Last updated: 04:02 PM ET, Sun September 18 2022
Riga, Latvia: aerial view of Old Town in the spring (Photo via Krivinis / iStock / Getty Images Plus)


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City Hall Square with House of the Blackheads and Saint Peter church in Old Town of Riga in the evening, Latvia (Photo via KavalenkavaVolha / iStock / Getty Images Plus)
City Hall Square with House of the Blackheads and Saint Peter church in Old Town of Riga in the evening, Latvia (Photo via KavalenkavaVolha / iStock / Getty Images Plus)

Though not yet completely on the tourist map, Latvia is a small Baltic country that bursts with diverse and beautiful scenery and a bustling capital city with cobbled streets and a pulsating nightlife. A relatively flat country with sandy coastlines on the Baltic Sea and Gulf of Riga, Latvia offers dramatic landscapes of forests, protected parks, lakes and rivers. Latvian culture is alive in both the cities and villages, with medieval castles, historic churches and architectural sculpture and monuments.

The capital city of Riga is the largest of the Baltic capitals and features an impressive collection of buildings from the Romanesque, Gothic, Renaissance, Baroque and Classical periods. Ancient cathedrals mingle alongside art and history museums, spirited nightclubs and trendy gastro pubs. Art Nouveau designs with chiseled faces adorn the facades of museums and city buildings, while attractions like the Riga Zoo, Esplanade Park and Freedom Monument all contribute to the growing intrigue of the city.

Outside of Riga, the Baltic resort of Jurmala consists of 12 villages and stretches out over 19 miles of coastline along the gulf. An attractive holiday destination not just for Latvians, but Europeans from all over, Jurmala brings together the fresh pine scent of nearby forests, with the sun and sand of the coast, making for a unique vacation experience. Sigulda is another picturesque resort located along the banks of the River Gauja, and is home to the country’s National Park, 13th century ruins, Turaida Castle and a sculpture park where Latvian folk poetry is captured in stone.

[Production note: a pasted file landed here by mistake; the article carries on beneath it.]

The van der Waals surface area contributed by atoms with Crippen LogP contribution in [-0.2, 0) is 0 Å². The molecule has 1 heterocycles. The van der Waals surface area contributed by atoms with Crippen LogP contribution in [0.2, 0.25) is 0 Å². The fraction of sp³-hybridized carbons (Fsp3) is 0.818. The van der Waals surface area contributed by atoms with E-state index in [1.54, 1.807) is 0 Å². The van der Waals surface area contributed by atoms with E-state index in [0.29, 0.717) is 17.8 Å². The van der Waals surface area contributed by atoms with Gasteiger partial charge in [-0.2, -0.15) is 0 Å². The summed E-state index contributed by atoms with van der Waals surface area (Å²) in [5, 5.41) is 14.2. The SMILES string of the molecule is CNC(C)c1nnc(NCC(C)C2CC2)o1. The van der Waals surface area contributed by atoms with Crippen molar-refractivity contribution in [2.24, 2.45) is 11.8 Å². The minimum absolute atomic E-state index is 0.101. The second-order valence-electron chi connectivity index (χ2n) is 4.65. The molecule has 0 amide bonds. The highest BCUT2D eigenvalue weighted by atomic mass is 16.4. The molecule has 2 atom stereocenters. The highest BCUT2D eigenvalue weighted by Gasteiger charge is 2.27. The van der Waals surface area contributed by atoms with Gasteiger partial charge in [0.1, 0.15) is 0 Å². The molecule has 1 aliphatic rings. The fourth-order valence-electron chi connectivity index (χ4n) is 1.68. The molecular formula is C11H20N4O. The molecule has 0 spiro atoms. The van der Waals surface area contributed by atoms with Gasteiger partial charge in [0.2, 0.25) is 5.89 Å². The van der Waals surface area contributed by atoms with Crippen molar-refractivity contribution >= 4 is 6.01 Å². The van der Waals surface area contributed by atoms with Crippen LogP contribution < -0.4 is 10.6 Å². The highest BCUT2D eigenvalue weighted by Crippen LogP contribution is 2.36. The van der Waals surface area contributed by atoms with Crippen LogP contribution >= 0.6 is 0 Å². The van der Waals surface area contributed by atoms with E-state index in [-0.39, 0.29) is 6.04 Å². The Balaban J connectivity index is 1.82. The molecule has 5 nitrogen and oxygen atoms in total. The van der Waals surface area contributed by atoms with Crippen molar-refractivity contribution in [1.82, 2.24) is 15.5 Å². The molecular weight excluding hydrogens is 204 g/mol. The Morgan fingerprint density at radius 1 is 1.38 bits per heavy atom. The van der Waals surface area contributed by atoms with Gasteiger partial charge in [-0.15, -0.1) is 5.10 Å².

Latvian cuisine is heavily influenced by the weather and what is locally available in the region. Hearty meals, usually based around meat, are served with creamy sauces or thick stews. Fish and seafood become a larger part of the national diet when you get closer to the coast. Riga and other larger cities are embracing international cuisine with an influx of new and creative restaurants popping up all over. Beer is the most popular beverage in the country, and for good reason. Locally brewed beers, as well as strong spirits, typically Black Balsam, can be found in restaurants and pubs all over the country.

Latvia’s main international airport is Riga International (RIX) which has direct flights to and from several major European cities. There are major train stations in Riga, as well as in Daugavpils and Rezekne, which offer service to parts of Russia and Lithuania. Car rentals are available, as well as public buses within larger cities. Cities like Riga are very pedestrian-friendly, and bicycles are welcome there as well.

Latvia has a continental maritime climate that features warm summers and sometimes extremely cold winters. May through September is the best time to visit, with average daytime temperatures in the mid-60s. July and August tends to be peak tourist season due to the warm weather, and can get quite crowded during these months. The coldest months are January and February, when the winter temperatures can dip down into the low 20s.